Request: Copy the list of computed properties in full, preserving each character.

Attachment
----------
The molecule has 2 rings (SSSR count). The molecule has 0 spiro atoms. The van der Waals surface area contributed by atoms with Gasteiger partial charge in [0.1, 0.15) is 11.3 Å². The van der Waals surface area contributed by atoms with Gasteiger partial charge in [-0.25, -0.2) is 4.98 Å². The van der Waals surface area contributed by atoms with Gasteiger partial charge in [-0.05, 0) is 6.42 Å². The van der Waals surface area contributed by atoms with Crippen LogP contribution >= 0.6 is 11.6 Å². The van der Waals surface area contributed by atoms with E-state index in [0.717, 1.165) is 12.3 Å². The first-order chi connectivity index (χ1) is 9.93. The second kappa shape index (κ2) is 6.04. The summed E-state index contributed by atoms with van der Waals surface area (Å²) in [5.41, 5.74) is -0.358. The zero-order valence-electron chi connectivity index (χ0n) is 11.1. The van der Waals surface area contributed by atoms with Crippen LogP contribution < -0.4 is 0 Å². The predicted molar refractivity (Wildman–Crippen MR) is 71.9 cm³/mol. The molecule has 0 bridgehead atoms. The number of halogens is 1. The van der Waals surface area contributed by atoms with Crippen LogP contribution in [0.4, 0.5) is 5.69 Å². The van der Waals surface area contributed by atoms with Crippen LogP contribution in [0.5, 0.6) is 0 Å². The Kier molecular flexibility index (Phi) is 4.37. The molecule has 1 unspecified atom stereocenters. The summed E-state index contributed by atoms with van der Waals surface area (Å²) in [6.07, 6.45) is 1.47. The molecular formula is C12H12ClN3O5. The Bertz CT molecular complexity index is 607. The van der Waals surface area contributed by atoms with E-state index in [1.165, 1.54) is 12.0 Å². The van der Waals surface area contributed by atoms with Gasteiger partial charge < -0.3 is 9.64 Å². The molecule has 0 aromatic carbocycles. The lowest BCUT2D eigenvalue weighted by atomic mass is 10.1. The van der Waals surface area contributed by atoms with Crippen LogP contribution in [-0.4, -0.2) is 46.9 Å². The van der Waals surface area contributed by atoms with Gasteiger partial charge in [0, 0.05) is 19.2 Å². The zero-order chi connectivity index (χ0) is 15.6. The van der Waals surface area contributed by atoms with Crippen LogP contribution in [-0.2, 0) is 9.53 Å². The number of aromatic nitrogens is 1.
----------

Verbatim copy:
The molecule has 2 rings (SSSR count). The molecule has 0 spiro atoms. The van der Waals surface area contributed by atoms with Gasteiger partial charge in [0.1, 0.15) is 11.3 Å². The van der Waals surface area contributed by atoms with Gasteiger partial charge in [-0.25, -0.2) is 4.98 Å². The van der Waals surface area contributed by atoms with Gasteiger partial charge in [-0.05, 0) is 6.42 Å². The van der Waals surface area contributed by atoms with Crippen LogP contribution >= 0.6 is 11.6 Å². The van der Waals surface area contributed by atoms with E-state index in [0.717, 1.165) is 12.3 Å². The first-order chi connectivity index (χ1) is 9.93. The second kappa shape index (κ2) is 6.04. The summed E-state index contributed by atoms with van der Waals surface area (Å²) in [5.41, 5.74) is -0.358. The zero-order valence-electron chi connectivity index (χ0n) is 11.1. The van der Waals surface area contributed by atoms with Crippen LogP contribution < -0.4 is 0 Å². The predicted molar refractivity (Wildman–Crippen MR) is 71.9 cm³/mol. The molecule has 0 bridgehead atoms. The number of halogens is 1. The van der Waals surface area contributed by atoms with Crippen LogP contribution in [0.4, 0.5) is 5.69 Å². The van der Waals surface area contributed by atoms with Crippen LogP contribution in [0.5, 0.6) is 0 Å². The Kier molecular flexibility index (Phi) is 4.37. The molecule has 1 unspecified atom stereocenters. The summed E-state index contributed by atoms with van der Waals surface area (Å²) in [6.07, 6.45) is 1.47. The molecular formula is C12H12ClN3O5. The Bertz CT molecular complexity index is 607. The van der Waals surface area contributed by atoms with E-state index in [1.165, 1.54) is 12.0 Å². The van der Waals surface area contributed by atoms with Gasteiger partial charge < -0.3 is 9.64 Å². The molecule has 0 aromatic carbocycles. The lowest BCUT2D eigenvalue weighted by atomic mass is 10.1. The van der Waals surface area contributed by atoms with Crippen LogP contribution in [-0.4, -0.2) is 46.9 Å². The van der Waals surface area contributed by atoms with Gasteiger partial charge in [0, 0.05) is 19.2 Å². The zero-order chi connectivity index (χ0) is 15.6. The van der Waals surface area contributed by atoms with Crippen LogP contribution in [-0.2, 0) is 9.53 Å². The number of aromatic nitrogens is 1.